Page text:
How do we find the Leak?
Underground Plumbing Network
The underground plumbing network is pressure tested using a method that is extremely sensitive. If a section of piping indicates a leak, an air/water mixture is induced in the pipe. Operator experience comes into play here since the air/water mixture must be fine tuned to achieve the correct vibration, which is subsequently picked up by the sonar/ ultrasound unit. No two leaks are exactly the same. Soil conditions, size and length of pipe, depth of leak, and many other factors, have a bearing on interpreting the signals coming from underground. The sonar technician has to develop a mental ‘catalog’ of sounds over years of experience, and compare these with what he is hearing from underground. Sonar signals can echo, or be louder in an area where the soil is different, or can follow a path of least resistance. The sonar tech has to mentally work through all these challenges to achieve an accurate location. (see Picture No. 1)
What we found…
The importance of accuracy is illustrated by a broken pipe (as shown above) under a brand new, custom deck in La Jolla California. After many months of construction and remodeling, the homeowner was extremely upset when she was told by her pool service person that the pool was leaking. She had visions of another long, costly, invasive process to remedy the problem. Leak Technologies was called in and did a comprehensive leak test on the pool. It was determined that the main re-circulation return-line for the pool was broken and leaking under the deck. As you can see by the picture to the right (see Picture No. 2 ), our sonar locate was extremely accurate, allowing the entire repair to be performed by removing and replacing only one single tile! To achieve this degree of accuracy, state of the art equipment must be combined with operator experience.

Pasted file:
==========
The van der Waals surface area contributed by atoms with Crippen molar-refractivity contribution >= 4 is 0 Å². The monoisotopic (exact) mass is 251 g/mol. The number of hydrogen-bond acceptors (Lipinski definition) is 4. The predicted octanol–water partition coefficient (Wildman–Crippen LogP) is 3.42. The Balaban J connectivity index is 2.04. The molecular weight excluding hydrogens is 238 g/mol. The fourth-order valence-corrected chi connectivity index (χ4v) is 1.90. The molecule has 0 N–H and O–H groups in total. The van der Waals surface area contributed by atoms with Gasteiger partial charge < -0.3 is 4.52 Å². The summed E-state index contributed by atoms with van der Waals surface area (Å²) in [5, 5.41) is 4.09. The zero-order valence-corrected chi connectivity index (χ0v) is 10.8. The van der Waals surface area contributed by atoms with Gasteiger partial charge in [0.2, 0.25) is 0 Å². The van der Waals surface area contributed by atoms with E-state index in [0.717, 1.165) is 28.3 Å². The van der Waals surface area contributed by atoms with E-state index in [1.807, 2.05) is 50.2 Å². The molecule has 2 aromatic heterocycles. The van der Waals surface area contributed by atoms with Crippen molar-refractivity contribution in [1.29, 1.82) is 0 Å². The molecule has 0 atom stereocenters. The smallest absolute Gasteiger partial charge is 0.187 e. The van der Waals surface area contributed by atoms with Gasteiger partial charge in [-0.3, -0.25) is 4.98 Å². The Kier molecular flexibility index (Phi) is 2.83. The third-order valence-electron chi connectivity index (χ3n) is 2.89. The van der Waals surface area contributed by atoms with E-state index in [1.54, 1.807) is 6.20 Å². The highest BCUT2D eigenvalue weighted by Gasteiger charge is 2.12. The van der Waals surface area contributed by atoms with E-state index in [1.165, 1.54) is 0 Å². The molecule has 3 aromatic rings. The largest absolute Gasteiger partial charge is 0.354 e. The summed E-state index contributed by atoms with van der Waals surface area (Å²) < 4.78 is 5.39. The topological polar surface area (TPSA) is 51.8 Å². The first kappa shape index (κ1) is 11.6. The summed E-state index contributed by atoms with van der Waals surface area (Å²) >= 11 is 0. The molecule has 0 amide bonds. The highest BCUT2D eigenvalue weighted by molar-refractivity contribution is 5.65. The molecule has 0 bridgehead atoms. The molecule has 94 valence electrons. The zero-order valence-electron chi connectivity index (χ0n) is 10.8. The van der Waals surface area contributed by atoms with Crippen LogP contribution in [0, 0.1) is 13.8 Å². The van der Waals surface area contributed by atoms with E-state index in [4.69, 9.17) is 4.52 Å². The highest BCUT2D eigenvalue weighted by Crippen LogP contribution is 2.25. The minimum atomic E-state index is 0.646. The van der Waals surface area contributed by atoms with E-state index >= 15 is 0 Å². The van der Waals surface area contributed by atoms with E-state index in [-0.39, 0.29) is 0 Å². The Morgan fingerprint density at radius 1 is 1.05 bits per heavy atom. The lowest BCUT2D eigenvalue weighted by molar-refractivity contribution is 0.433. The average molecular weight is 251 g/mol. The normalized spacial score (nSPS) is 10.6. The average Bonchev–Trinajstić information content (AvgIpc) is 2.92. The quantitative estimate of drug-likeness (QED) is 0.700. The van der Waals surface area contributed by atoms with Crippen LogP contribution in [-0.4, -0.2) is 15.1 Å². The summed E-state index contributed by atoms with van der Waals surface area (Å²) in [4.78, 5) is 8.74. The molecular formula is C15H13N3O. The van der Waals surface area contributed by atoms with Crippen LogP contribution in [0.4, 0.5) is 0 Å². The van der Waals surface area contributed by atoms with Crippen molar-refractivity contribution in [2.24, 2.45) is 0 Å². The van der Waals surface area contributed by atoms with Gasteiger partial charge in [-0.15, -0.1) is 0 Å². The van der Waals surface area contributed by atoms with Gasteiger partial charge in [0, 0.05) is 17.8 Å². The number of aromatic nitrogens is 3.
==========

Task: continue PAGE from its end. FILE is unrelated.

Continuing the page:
Structure or Shell
The shell, or structure of the pool, is tested underwater using pinpoint dye testing methods. The leak detector checks areas like the main drain, the underwater light niche and conduit, etc. He looks for plaster fatigue around pipes, or any area that is a potential ‘exit point’ for the water. This aspect of testing requires intense focus on detail so as not to miss even the smallest opening. A crack small enough that it would be unseen from topside, can account for the loss of many gallons of water daily.
Above-ground Plumbing & Equipment
The above-ground plumbing and equipment is also a very important aspect of a comprehensive leak test. Certain plumbing configurations can allow water to exit the internal plumbing system without the homeowner being aware. All these areas must be carefully scrutinized.
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